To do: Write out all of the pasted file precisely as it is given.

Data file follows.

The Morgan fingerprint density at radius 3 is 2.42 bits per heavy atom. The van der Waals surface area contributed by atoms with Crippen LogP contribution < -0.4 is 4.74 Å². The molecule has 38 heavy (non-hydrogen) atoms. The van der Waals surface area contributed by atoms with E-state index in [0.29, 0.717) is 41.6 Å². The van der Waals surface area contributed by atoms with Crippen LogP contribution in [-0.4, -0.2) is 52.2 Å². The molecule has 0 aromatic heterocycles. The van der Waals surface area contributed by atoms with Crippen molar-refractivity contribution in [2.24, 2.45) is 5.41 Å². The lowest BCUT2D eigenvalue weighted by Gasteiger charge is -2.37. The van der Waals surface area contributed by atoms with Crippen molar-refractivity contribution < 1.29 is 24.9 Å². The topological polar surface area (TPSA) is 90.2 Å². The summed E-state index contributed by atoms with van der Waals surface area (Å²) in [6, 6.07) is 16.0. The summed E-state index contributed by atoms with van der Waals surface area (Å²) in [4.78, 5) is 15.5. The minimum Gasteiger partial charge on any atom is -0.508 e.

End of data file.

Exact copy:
The Morgan fingerprint density at radius 3 is 2.42 bits per heavy atom. The van der Waals surface area contributed by atoms with Crippen LogP contribution < -0.4 is 4.74 Å². The molecule has 38 heavy (non-hydrogen) atoms. The van der Waals surface area contributed by atoms with E-state index in [0.29, 0.717) is 41.6 Å². The van der Waals surface area contributed by atoms with Crippen LogP contribution in [-0.4, -0.2) is 52.2 Å². The molecule has 0 aromatic heterocycles. The van der Waals surface area contributed by atoms with Crippen molar-refractivity contribution in [2.24, 2.45) is 5.41 Å². The lowest BCUT2D eigenvalue weighted by Gasteiger charge is -2.37. The van der Waals surface area contributed by atoms with Crippen molar-refractivity contribution < 1.29 is 24.9 Å². The topological polar surface area (TPSA) is 90.2 Å². The summed E-state index contributed by atoms with van der Waals surface area (Å²) in [6, 6.07) is 16.0. The summed E-state index contributed by atoms with van der Waals surface area (Å²) in [4.78, 5) is 15.5. The minimum Gasteiger partial charge on any atom is -0.508 e.